An Official Statistics Publication for Scotland.
The latest civil justice statistics, published by Scotland’s Chief Statistician today (Tuesday 2 April), show that 81,200 civil law cases were initiated across the Court of Session and sheriff courts in 2017-18 (excluding summary applications). This represents an increase of 10% from 2016-17, and is only the second increase in court business levels over the last ten years. This change has occurred in the context of far-reaching reforms to the conduct of court business. These reforms are intended to make the resolution of civil disputes simpler and cheaper.
Business has moved out of the Court of Session, decreasing by 48% since 2015-16. Most of this business will have been displaced to sheriff courts, where the exclusive competency for cases on which sheriffs can rule has increased to £100,000. The specialised Sheriff Personal Injury Court has expanded its caseload since its inception in 2015-16, and now covers over a third of personal injury cases in Scotland.
The types of civil justice problems encountered by people in Scotland and resolved in the courts have not changed much over the past ten years. Debt actions remain the most common, constituting 46% of cases. Eviction and Family actions were second and third most common, at 18% and 16% respectively.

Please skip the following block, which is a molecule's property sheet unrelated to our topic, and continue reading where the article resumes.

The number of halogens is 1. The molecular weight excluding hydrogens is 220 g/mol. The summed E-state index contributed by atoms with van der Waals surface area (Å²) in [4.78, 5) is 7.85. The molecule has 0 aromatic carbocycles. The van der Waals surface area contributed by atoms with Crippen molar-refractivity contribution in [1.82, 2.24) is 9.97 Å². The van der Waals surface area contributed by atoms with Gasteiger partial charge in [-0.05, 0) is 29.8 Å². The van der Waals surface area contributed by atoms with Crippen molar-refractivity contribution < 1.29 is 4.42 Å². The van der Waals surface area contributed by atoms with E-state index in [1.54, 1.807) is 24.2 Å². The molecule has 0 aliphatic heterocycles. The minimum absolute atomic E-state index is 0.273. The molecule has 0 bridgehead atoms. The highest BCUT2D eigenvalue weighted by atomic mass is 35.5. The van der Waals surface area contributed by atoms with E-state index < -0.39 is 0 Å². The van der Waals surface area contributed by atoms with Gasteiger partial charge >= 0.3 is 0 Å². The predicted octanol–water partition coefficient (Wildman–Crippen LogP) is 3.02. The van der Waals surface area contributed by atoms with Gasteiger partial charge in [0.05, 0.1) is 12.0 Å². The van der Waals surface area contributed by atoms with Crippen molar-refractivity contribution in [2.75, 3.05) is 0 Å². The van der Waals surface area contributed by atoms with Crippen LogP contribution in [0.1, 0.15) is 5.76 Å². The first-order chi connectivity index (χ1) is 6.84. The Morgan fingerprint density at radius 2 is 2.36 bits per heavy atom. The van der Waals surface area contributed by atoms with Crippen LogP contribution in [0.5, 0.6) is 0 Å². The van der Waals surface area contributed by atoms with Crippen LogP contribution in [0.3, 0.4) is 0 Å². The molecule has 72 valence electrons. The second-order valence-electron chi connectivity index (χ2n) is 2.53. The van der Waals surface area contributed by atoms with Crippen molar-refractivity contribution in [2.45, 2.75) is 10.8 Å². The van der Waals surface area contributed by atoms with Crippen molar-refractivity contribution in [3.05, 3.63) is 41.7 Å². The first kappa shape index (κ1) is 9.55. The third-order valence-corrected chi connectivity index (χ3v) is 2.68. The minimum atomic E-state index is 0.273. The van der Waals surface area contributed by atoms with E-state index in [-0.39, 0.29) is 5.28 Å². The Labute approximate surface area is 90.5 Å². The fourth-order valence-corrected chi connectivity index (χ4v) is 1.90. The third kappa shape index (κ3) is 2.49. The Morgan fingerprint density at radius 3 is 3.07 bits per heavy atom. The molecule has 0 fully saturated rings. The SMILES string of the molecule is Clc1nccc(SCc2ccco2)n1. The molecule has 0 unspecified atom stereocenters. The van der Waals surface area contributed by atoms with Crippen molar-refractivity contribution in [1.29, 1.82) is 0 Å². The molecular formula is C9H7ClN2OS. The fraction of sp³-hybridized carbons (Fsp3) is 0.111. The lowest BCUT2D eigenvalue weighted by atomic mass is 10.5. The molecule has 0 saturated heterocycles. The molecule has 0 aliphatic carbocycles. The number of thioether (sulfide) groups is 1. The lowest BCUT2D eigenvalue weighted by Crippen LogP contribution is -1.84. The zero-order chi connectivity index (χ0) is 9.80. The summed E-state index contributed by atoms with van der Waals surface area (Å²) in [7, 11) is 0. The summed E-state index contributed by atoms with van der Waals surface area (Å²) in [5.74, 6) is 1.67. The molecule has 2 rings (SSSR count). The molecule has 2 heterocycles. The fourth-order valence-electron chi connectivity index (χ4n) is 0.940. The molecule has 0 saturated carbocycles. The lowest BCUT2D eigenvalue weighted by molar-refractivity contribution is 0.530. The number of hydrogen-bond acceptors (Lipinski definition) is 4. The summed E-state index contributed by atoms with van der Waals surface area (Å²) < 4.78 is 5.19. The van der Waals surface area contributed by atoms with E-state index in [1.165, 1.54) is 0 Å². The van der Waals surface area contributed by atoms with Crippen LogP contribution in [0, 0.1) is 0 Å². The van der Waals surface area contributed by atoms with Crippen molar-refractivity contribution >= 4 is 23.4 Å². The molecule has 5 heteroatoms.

In the context of rising levels of business overall, most case types have increased in parallel. The largest increases were recorded for Debt (+22%), Repossession (+17%) and Personal Injury (+13%). However, family cases have decreased by 5%. Three quarters of family type cases had divorce as the first issue.
All sheriffdoms in Scotland experienced an increase in business levels from 2016-17. Between 2016-17 and 2017-18, Tayside, Central and Fife saw the largest increase in initiated cases (15%), while Grampian, Highlands and Islands saw the smallest (4%).
The 2017-18 Scottish Crime and Justice Survey shows that nearly three in ten adults were estimated to have experienced at least one civil law problem during the previous three years. The most common type of issues were disputes with neighbours (15%), followed by problems with faulty goods or services (5%), and money and debt issues (4%).
The full Civil Justice Statistics in Scotland 2017-18 release and accompanying tables are available here.
This release provides an overview of civil law court cases by theme, including trends in family disputes, debt, personal injury, damages, repossession and eviction cases since 2008-09, together with a breakdown of the number of cases that were found in favour of the pursuer or otherwise, and whether they were defended or undefended.
These statistics are used to inform a wide range of policy and decision-making including, for example, modernising the civil courts. These statistics also inform the public about the business of Scottish courts.
The statistics released today were produced in accordance with professional standards set out in the Code of Practice for Official Statistics.